Paul goes on to give us the reason love is greater than faith and hope. “Love never fails” (1 Corinthians 13:8a). Love is eternal; faith, hope, and every other gift are reserved for this present world because we will not have need of them in heaven.
These gifts given to Christians for the purpose of building up the body of Christ are compared to the way a child speaks (verse 11). By doing so, Paul does not diminish their importance in the body but rightly views their importance in light of eternity. We use these gifts as an extension of Christ to His body. They are the heavenly tools to build the earthly kingdom. When we see Christ, these gifts will fade. Christ is “the perfect” who receives a perfected bride on the final day. The only remaining thing then will be love.
Only after progressing through this chapter thus can we rightly apply Paul’s exhortation to love one another. First, we do not separate love from spiritual gifts. We pursue love and earnestly desire gifts to benefit the body of believers (1 Corinthians 14:1). The apostle John helps us understand the importance of love in the body of Christ. In his gospel, he writes, “By this all men will know that you are My disciples, if you have love for one another” (John 13:35). And in his first letter, he clarifies this further, “We know that we have passed out of death into life, because we love the brethren. He who does not love abides in death” (1 John 3:14). Our love must be first directed to the body of Christ before the world. If we pursue missions and social care without first caring for those in our church, we undermine our efforts. The world will see our love, not because it is directed towards them primarily, but because it is directed to the body of Christ.
Second, faith and hope continue as integral and foundational parts of the Christian life. In salvation, our love does not help us one iota, but rather, faith in Christ and hope in His word and work help us. Faith and hope are primary in salvation. In communion and fellowship with the saints, however, love is primary.
If we take the ‘love chapter’ out of the context of the letter’s overarching point, we create an ethical tint to the Christian experience. Just think, if we believe love is the greatest in every aspect of Christian living, the gifts the church is given to build up the body won't be worth much to us, nor will faith and hope for that matter. Then, we will pick and choose what constitutes love, basing our understanding on perceived needs instead of truth.
Today, ethical Christianity (or Christianity focused on ethics) concerns itself most with societal good, foregoing foundational doctrine and the nurture of theological teaching. Its ear is tuned to the culture’s voice and its heart beats with the culture’s heart. It may keep some biblical semblance, but it becomes so accustomed to the culture’s climate it soon looks nothing like biblical Christianity. Societal good is a good and necessary cause for each Christian to pursue, but when it is pursued according to societal standards, it loses eternal value. It becomes as faith and hope. It truly becomes inferior to the love it sought to promote.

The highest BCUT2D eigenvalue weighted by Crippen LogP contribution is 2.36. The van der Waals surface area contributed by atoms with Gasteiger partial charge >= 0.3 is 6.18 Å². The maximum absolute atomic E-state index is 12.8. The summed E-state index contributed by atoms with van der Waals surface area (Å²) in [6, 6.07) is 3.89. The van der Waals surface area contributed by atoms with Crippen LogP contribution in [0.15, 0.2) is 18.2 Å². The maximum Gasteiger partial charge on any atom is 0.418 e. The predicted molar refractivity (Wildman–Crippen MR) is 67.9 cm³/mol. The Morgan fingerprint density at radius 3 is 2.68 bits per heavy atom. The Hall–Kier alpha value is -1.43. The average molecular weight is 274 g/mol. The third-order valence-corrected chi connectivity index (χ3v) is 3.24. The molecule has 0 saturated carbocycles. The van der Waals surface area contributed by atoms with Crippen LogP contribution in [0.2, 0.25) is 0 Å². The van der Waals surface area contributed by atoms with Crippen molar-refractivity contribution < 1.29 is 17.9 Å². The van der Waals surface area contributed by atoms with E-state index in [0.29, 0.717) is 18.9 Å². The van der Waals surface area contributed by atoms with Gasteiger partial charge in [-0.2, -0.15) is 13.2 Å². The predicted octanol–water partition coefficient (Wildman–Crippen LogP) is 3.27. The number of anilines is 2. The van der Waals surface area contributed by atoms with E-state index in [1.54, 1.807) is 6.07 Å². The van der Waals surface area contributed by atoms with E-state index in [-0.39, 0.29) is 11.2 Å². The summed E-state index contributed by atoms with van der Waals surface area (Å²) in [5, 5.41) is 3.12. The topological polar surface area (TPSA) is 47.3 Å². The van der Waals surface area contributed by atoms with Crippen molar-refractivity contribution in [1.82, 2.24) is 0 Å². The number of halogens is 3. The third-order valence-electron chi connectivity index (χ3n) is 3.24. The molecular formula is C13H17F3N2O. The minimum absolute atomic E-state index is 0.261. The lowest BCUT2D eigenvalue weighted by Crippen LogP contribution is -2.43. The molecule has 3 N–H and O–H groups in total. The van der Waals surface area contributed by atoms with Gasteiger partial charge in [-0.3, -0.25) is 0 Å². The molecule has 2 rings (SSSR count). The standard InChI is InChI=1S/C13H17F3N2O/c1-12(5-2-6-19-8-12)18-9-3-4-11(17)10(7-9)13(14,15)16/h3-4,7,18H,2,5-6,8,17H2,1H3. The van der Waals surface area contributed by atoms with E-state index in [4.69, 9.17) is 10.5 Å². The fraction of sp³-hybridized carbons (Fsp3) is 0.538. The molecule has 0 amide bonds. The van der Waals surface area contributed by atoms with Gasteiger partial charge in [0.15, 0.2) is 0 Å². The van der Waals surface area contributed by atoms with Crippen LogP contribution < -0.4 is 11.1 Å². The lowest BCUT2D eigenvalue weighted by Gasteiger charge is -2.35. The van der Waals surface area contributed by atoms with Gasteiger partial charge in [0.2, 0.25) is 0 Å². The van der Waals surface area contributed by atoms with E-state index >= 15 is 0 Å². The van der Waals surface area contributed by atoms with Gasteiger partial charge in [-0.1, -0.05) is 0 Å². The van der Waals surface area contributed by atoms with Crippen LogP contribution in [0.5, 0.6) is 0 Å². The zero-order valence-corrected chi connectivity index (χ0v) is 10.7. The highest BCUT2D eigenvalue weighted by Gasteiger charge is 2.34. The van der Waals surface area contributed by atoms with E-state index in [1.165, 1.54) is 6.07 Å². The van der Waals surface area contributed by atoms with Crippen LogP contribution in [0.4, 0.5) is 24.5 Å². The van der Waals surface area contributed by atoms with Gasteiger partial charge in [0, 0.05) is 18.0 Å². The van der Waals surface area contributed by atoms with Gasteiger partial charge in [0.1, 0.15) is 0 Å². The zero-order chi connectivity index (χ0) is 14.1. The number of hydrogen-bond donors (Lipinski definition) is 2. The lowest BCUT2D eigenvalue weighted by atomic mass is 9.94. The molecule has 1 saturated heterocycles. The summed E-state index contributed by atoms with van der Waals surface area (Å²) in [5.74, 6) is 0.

When we simply ask why Paul prioritizes love above fundamental aspects of salvation and above necessary gifts, we find that he tells us. We just have to look at the context. When we read 1 Corinthians 13 in light of the surrounding chapters, a new world comes into view. We might have had a proper understanding of love before, but now we see it in the context of the local church.
Does this mean we cannot apply the ‘love chapter’ to our marriages and social interaction? No. It means we don’t live disproportionately. It means we don’t aggrandize the importance of love above the truth of Scripture. After all, to do so would be unloving since love “does not rejoice in unrighteousness, but rejoices with the truth.”
The point Paul makes is to call Christians to live according to Scripture in conduct, and with humility and love in heart. His point is for each one of us to lose sight of ourselves so we can build up each other. In a sense, 1 Corinthians 13 is an important footnote to chapter 12 to confront those who served the church in gift, but not in heart. Our hearts must desire to love if we are to serve others in such a way that is helpful, truthful, and pleasing to God.
To serve with love from the heart takes the supernatural work of the gospel. Love is a fruit from the tree of faith and hope. Faith and hope in Christ unite us to Him, and when we are united to Him, the Holy Spirit pours His love into our hearts (Romans 5:5). Without Christ, we cannot love from the heart. William Cowper’s hymn, “Love Constraining to Obedience” describes the change of heart the gospel brings,
To see the Law by Christ fulfill’d,
To hear His pardoning voice,
Changes a slave into a child
And duty into choice
Likewise, John Newton describes Paul’s point in a hymn,
Our pleasure and our duty,
Though opposite before,
Since we have seen his beauty,
Are join’d to part no more
In the gospel, we learn to love from our hearts. We learn to love as Christ loved. We learn to love according to 1 Corinthians 13.